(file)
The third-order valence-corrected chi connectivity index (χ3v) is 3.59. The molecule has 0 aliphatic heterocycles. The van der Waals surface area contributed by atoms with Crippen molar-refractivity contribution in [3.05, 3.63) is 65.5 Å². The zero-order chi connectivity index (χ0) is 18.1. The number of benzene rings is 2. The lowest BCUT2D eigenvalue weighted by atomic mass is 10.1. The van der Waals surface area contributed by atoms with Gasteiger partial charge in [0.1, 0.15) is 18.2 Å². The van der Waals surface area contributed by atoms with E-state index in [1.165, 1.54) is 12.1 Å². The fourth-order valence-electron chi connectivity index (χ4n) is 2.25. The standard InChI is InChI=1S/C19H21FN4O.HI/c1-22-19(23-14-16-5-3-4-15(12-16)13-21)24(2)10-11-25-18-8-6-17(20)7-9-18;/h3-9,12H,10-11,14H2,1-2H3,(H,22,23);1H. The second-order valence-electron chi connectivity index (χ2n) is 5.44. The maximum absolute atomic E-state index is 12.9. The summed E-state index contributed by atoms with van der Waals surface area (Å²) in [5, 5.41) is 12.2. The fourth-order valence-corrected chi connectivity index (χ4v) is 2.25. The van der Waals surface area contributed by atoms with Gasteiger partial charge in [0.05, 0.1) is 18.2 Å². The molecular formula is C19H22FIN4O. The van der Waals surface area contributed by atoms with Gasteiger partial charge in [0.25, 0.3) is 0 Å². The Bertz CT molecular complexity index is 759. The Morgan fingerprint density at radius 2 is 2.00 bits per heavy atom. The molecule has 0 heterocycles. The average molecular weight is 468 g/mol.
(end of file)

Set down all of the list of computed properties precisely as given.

The third-order valence-corrected chi connectivity index (χ3v) is 3.59. The molecule has 0 aliphatic heterocycles. The van der Waals surface area contributed by atoms with Crippen molar-refractivity contribution in [3.05, 3.63) is 65.5 Å². The zero-order chi connectivity index (χ0) is 18.1. The number of benzene rings is 2. The lowest BCUT2D eigenvalue weighted by atomic mass is 10.1. The van der Waals surface area contributed by atoms with Gasteiger partial charge in [0.1, 0.15) is 18.2 Å². The van der Waals surface area contributed by atoms with E-state index in [1.165, 1.54) is 12.1 Å². The fourth-order valence-electron chi connectivity index (χ4n) is 2.25. The standard InChI is InChI=1S/C19H21FN4O.HI/c1-22-19(23-14-16-5-3-4-15(12-16)13-21)24(2)10-11-25-18-8-6-17(20)7-9-18;/h3-9,12H,10-11,14H2,1-2H3,(H,22,23);1H. The second-order valence-electron chi connectivity index (χ2n) is 5.44. The maximum absolute atomic E-state index is 12.9. The summed E-state index contributed by atoms with van der Waals surface area (Å²) in [5, 5.41) is 12.2. The fourth-order valence-corrected chi connectivity index (χ4v) is 2.25. The van der Waals surface area contributed by atoms with Gasteiger partial charge in [0.05, 0.1) is 18.2 Å². The molecular formula is C19H22FIN4O. The van der Waals surface area contributed by atoms with Gasteiger partial charge in [0.25, 0.3) is 0 Å². The Bertz CT molecular complexity index is 759. The Morgan fingerprint density at radius 2 is 2.00 bits per heavy atom. The molecule has 0 heterocycles. The average molecular weight is 468 g/mol.